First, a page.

Please stop trying to raise money: TK Kuegler - Technical.ly Baltimore

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Aug. 27, 2014 12:30 pm

Please stop trying to raise money: TK Kuegler

In his semi-regular column, the managing partner of Wasabi Ventures shares some tough love — and three tips — on the sorry state of startup pitches.

Your startup pitch probably sucks. Here's how to make it better.

(Photo by Flickr user Kim Valmer, used under a Creative Commons license)

This past week I sat through five pitches from startups in the Baltimore area. Universally, I had the same feedback to all of the startup founders: “Stop trying to raise money.”

Sadly, this is the feedback I give more often than not to the early-stage founders who pitch us at Wasabi Ventures. I always try to explain my feedback to folks who pitch me in the hopes that, maybe in a small way, I can impact the overall startup ecosystem by making founders stronger.

While every situation is unique, I thought it might be useful to explain why I so often give this feedback.

Here are the three big reasons I say this repeatedly:

  1. The team is not the right mix of people. Putting together a founding team is really hard. It is a struggle to get people you like, which like you, and are committed to winning. Getting all of that accomplished with limited resources and limited traction and a sketchy product is even more difficult. But as an early-stage investor, nothing is more important to us than the team. It is why Wasabi Ventures has the model it has. We know that helping a founder get through the earliest stages with resources and an experienced team to make it happen is key.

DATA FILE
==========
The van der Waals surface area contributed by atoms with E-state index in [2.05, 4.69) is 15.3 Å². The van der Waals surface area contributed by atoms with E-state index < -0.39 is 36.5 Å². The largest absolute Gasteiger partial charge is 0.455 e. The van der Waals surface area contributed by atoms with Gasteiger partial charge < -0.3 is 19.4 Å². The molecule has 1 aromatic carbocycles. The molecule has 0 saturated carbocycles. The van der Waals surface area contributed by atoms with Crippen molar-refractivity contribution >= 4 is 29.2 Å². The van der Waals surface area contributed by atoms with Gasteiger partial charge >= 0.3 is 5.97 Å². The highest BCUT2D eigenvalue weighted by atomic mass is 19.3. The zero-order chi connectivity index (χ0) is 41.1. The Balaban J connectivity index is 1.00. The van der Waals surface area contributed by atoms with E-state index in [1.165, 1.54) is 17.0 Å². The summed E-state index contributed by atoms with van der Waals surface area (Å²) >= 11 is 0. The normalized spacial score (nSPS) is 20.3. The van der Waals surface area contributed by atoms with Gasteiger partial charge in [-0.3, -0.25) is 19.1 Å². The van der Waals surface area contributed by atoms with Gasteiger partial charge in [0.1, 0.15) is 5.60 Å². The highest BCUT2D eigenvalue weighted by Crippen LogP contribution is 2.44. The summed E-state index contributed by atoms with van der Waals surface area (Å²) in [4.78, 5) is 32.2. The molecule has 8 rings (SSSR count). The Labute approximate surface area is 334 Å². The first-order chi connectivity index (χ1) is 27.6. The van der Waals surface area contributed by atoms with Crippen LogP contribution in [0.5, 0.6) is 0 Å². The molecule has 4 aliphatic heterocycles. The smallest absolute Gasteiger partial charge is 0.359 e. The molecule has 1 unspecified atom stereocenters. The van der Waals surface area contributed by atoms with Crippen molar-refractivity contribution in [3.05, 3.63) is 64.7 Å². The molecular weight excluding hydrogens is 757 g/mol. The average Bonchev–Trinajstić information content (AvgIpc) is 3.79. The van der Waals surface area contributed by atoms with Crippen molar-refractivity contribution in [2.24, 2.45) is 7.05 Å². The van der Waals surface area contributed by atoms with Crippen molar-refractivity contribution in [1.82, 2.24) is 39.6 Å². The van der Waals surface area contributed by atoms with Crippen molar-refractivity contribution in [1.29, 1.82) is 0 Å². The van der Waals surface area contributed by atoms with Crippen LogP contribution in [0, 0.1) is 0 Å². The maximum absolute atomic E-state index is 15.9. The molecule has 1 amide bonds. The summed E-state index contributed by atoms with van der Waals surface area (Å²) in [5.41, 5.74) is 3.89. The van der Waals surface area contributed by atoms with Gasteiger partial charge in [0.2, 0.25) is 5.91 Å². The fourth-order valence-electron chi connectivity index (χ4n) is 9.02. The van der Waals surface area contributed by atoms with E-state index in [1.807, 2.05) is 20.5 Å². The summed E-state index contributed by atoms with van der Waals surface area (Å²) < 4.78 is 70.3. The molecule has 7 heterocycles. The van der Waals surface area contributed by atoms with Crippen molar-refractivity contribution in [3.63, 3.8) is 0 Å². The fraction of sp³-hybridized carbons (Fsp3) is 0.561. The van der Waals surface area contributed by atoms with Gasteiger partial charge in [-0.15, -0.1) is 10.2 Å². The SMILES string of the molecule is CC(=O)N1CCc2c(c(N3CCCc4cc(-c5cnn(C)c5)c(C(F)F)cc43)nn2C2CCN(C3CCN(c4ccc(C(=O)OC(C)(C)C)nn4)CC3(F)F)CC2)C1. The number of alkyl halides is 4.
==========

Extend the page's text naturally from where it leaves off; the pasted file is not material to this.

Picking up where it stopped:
2. The startup is not ready to use the money. Nothing is crazier than listening to the pitch of a startup and when you ask them where they will be after they get the money and you get back a fuzzy answer. I usually lose my mind if a startup can’t tell me where getting the cash infusion will move the business, or worse is when they tell me the progress they will make and I don’t believe them at all. If you are raising money, you should have a distinct, believable plan of where you would spend every dime.
  3. The dreams are not big enough. Building a startup that is trying to raise money is broadcasting to the world that you are ready to build a $100-million company and you have a path to get there. Sadly, all too often the founders I hear pitches from are not on that kind of disruptive path. They are not dreaming the big dream or solving a big enough problem. Always remember that raising money is like telling the investors that you, as a founder, are going to make them richer than they already are. So to do that you have to dream big.

In the startup world, we put way too much focus on the fundraising adventure. I have written about this fact countless times over the years. But there are times that you should be raising investment capital; just make sure you’re doing it at the right time and for the right reasons and not just because it is the next step in the process.

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Organizations: Wasabi Ventures
People: Tom Kuegler
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